Chris Ray (I can't wait to see if he's the pitcher he was before he got hurt.)
Dennis Sarfate (I suppose he COULD get upstaged by someone else, but his experience is invaluable)
George Sherrill (Who will be the closer? Personally, I like Ray in the ninth with Sherril and/or Johnson in the 8th)
Jamie Walker (I could see him being released or traded sometime this year, but with this much experience we'll break camp with him on the parent club)
1C. locks for the team:
Mark Hendrickson (he's a special case and will wind up in either a starting or long-relief role, depending on how the Spring goes. I'd put Albers here but he may need to rehabilitate in the minors first)
So, that leaves the Orioles with a shorter list of players competing for a short list of spots. Nine spots on the team seem guaranteed with 4 remaining...either 3 rotation slots and one reliever or two and two, depending on how Hendrickson's value is determined. It sounds less overwhelming put this way, until one realizes that there are 28 names vying for those 4 spots. Yikes!
Step 2 - Sorting out the relievers from the starters
Keep in mind that this is based primarily on what they've done so far in their careers...many of the "starters" could end up pitching in relief at some point or vice versa, but I think there's a good chance that a career starter won't break camp in the MLB bullpen or vice versa.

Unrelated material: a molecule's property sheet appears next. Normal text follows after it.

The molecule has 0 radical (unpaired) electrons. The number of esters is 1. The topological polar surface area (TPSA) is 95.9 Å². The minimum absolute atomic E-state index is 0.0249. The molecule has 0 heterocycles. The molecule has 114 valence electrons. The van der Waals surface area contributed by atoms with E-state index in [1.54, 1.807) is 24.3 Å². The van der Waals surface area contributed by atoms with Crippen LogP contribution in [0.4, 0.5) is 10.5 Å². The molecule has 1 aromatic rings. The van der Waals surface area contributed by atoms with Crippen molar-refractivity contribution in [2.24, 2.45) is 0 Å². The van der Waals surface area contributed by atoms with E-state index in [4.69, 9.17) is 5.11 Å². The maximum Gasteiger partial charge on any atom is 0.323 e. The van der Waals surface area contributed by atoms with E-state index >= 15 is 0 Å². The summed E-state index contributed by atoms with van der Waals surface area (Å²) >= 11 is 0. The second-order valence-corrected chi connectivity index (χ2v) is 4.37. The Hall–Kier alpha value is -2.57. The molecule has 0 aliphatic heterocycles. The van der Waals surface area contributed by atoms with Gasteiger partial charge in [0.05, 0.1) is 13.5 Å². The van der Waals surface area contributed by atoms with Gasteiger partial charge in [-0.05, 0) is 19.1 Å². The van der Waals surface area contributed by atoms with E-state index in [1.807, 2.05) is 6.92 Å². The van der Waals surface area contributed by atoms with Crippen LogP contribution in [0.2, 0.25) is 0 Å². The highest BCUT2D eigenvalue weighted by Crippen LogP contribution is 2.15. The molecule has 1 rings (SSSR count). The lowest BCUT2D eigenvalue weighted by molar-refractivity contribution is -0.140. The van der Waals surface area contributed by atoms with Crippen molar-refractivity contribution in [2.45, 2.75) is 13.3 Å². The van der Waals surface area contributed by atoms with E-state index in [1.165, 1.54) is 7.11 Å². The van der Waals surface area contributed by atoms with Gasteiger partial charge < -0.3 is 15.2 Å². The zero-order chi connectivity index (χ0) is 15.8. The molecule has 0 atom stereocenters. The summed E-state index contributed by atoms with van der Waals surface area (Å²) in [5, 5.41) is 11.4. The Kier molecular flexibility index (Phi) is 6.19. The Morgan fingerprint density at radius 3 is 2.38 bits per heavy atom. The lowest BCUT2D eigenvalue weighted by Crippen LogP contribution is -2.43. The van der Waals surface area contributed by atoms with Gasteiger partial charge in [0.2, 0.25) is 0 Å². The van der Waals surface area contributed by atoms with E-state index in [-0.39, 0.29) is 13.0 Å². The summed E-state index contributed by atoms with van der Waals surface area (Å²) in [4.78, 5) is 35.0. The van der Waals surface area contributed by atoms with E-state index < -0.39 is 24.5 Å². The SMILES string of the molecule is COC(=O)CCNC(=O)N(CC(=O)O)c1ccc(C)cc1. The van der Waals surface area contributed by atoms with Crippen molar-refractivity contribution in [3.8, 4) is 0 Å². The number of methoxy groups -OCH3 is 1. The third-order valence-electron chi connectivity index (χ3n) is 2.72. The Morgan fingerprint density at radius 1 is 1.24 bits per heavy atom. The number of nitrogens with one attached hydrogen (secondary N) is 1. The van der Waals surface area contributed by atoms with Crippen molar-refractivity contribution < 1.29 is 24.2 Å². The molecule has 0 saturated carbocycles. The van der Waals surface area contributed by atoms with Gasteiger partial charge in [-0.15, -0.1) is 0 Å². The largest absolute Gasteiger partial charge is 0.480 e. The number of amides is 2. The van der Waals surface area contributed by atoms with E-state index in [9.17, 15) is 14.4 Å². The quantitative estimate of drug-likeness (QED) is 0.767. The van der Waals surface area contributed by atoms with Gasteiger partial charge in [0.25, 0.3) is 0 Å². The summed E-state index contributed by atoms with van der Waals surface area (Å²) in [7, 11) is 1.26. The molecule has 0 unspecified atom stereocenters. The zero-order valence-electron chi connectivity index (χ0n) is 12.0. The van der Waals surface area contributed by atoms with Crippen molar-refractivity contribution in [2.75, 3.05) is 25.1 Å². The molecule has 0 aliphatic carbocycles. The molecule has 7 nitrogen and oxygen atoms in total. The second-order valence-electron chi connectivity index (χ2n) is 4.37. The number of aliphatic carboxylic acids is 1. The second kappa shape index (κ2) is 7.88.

Brian Bass, Bradley Bergesen, David Hernandez, Rich Hill, Radhames Liz, Brian Matusz, Troy Patton, David Pauley. Hayden Penn, Chorye Spoone, Chris Waters, Jake Arrieta, Andy Mitchell, Chris Tillman
Matt Albers (because of the injury - he could start later in the season), Jim Hoey, Bob McCrory, Kam Mickolio, Jim Miller, Wilfrido Perez, Alfredo Simon, Alberto Castillo, Scott Chiasson, Fredy Deza, Brad Hennessey, Ryan Keefer, John Parrish, Ross Wolf
So it looks like an even split with 14 guys competing for the last spots in each role. Time to thin the herd a bit.
Step 3 - Identifying the top candidates to start
3A. Who's (definitely) not ready:
Brian Matusz He should progress quickly but has virtually no professional innings under his belt. Not a guy to break camp with.
Troy Patton Love the kid's upside, but let's see how he pitches in AA or AAA before we promote him. Injuries like his need time to evaluate.
Chorye Spoone He's been highly touted within the organization, but he has put up mediocre numbers at the lower levels and we have far too many pitchers with more upside than him for Spoone to realistically have a shot.
Jake Arrieta Great numbers so far and great potential, but he's only pitched at A Frederick. Can't wait to see him, but the O's need to avoid rushing him.